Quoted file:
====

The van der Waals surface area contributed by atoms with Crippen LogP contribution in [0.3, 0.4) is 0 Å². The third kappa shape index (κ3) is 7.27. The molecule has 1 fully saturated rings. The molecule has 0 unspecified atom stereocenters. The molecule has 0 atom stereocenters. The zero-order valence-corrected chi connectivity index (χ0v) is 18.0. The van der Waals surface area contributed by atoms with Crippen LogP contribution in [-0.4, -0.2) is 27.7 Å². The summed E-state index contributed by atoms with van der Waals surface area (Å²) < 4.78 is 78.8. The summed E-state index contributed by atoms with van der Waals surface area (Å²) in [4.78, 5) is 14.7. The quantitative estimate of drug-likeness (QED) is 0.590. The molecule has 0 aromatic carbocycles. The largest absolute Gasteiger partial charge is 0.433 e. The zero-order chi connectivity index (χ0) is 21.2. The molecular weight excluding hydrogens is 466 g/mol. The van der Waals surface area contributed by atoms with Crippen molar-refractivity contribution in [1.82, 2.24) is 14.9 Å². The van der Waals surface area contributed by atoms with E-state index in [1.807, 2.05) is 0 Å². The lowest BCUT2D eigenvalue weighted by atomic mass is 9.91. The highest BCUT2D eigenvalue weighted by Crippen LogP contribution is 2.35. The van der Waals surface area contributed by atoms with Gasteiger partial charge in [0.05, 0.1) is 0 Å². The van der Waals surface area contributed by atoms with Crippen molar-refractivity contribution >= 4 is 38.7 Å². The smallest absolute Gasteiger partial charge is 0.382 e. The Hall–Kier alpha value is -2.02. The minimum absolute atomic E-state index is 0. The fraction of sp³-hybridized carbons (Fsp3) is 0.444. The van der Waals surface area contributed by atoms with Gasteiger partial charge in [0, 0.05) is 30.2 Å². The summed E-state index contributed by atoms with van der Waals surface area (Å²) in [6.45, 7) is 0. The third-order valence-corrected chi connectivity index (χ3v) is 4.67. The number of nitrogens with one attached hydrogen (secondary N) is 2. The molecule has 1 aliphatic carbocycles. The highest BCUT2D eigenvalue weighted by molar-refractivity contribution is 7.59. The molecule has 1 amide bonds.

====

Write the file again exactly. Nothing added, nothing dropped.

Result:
The van der Waals surface area contributed by atoms with Crippen LogP contribution in [0.3, 0.4) is 0 Å². The third kappa shape index (κ3) is 7.27. The molecule has 1 fully saturated rings. The molecule has 0 unspecified atom stereocenters. The molecule has 0 atom stereocenters. The zero-order valence-corrected chi connectivity index (χ0v) is 18.0. The van der Waals surface area contributed by atoms with Crippen LogP contribution in [-0.4, -0.2) is 27.7 Å². The summed E-state index contributed by atoms with van der Waals surface area (Å²) < 4.78 is 78.8. The summed E-state index contributed by atoms with van der Waals surface area (Å²) in [4.78, 5) is 14.7. The quantitative estimate of drug-likeness (QED) is 0.590. The molecule has 0 aromatic carbocycles. The largest absolute Gasteiger partial charge is 0.433 e. The zero-order chi connectivity index (χ0) is 21.2. The molecular weight excluding hydrogens is 466 g/mol. The van der Waals surface area contributed by atoms with Crippen molar-refractivity contribution in [1.82, 2.24) is 14.9 Å². The van der Waals surface area contributed by atoms with E-state index in [1.807, 2.05) is 0 Å². The lowest BCUT2D eigenvalue weighted by atomic mass is 9.91. The highest BCUT2D eigenvalue weighted by Crippen LogP contribution is 2.35. The van der Waals surface area contributed by atoms with Gasteiger partial charge in [0.05, 0.1) is 0 Å². The van der Waals surface area contributed by atoms with Crippen molar-refractivity contribution >= 4 is 38.7 Å². The smallest absolute Gasteiger partial charge is 0.382 e. The Hall–Kier alpha value is -2.02. The minimum absolute atomic E-state index is 0. The fraction of sp³-hybridized carbons (Fsp3) is 0.444. The van der Waals surface area contributed by atoms with Gasteiger partial charge in [0, 0.05) is 30.2 Å². The summed E-state index contributed by atoms with van der Waals surface area (Å²) in [6.45, 7) is 0. The third-order valence-corrected chi connectivity index (χ3v) is 4.67. The number of nitrogens with one attached hydrogen (secondary N) is 2. The molecule has 1 aliphatic carbocycles. The highest BCUT2D eigenvalue weighted by molar-refractivity contribution is 7.59. The molecule has 1 amide bonds.